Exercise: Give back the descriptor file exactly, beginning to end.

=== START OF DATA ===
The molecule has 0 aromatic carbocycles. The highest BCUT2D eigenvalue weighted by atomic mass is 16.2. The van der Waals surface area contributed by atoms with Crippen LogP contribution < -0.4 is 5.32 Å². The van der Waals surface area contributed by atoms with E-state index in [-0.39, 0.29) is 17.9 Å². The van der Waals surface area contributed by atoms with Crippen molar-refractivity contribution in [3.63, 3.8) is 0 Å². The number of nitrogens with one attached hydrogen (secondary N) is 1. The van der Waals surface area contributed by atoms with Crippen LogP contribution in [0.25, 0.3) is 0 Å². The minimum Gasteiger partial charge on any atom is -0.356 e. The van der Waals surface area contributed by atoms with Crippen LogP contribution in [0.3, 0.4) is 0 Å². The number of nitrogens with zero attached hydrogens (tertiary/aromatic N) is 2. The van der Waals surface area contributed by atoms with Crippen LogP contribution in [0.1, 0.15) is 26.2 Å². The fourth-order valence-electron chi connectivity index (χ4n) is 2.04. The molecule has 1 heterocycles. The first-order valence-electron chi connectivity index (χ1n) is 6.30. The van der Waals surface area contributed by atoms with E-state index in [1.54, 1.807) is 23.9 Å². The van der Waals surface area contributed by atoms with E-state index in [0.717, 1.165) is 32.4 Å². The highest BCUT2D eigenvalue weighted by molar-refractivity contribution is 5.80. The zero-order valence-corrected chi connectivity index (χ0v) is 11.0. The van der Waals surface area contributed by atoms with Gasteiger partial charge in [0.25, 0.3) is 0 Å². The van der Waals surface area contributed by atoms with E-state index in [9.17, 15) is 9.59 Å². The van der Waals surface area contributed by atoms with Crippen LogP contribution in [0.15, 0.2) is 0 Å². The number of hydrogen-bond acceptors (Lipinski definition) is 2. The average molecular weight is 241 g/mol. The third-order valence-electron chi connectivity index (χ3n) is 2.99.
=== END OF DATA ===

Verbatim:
The molecule has 0 aromatic carbocycles. The highest BCUT2D eigenvalue weighted by atomic mass is 16.2. The van der Waals surface area contributed by atoms with Crippen LogP contribution < -0.4 is 5.32 Å². The van der Waals surface area contributed by atoms with E-state index in [-0.39, 0.29) is 17.9 Å². The van der Waals surface area contributed by atoms with Crippen molar-refractivity contribution in [3.63, 3.8) is 0 Å². The number of nitrogens with one attached hydrogen (secondary N) is 1. The van der Waals surface area contributed by atoms with Crippen LogP contribution in [0.25, 0.3) is 0 Å². The minimum Gasteiger partial charge on any atom is -0.356 e. The van der Waals surface area contributed by atoms with Crippen LogP contribution in [0.3, 0.4) is 0 Å². The number of nitrogens with zero attached hydrogens (tertiary/aromatic N) is 2. The van der Waals surface area contributed by atoms with Crippen LogP contribution in [0.1, 0.15) is 26.2 Å². The fourth-order valence-electron chi connectivity index (χ4n) is 2.04. The molecule has 1 heterocycles. The first-order valence-electron chi connectivity index (χ1n) is 6.30. The van der Waals surface area contributed by atoms with E-state index in [1.54, 1.807) is 23.9 Å². The van der Waals surface area contributed by atoms with E-state index in [0.717, 1.165) is 32.4 Å². The highest BCUT2D eigenvalue weighted by molar-refractivity contribution is 5.80. The zero-order valence-corrected chi connectivity index (χ0v) is 11.0. The van der Waals surface area contributed by atoms with Gasteiger partial charge in [0.25, 0.3) is 0 Å². The van der Waals surface area contributed by atoms with E-state index in [9.17, 15) is 9.59 Å². The van der Waals surface area contributed by atoms with Crippen LogP contribution in [0.15, 0.2) is 0 Å². The number of hydrogen-bond acceptors (Lipinski definition) is 2. The average molecular weight is 241 g/mol. The third-order valence-electron chi connectivity index (χ3n) is 2.99.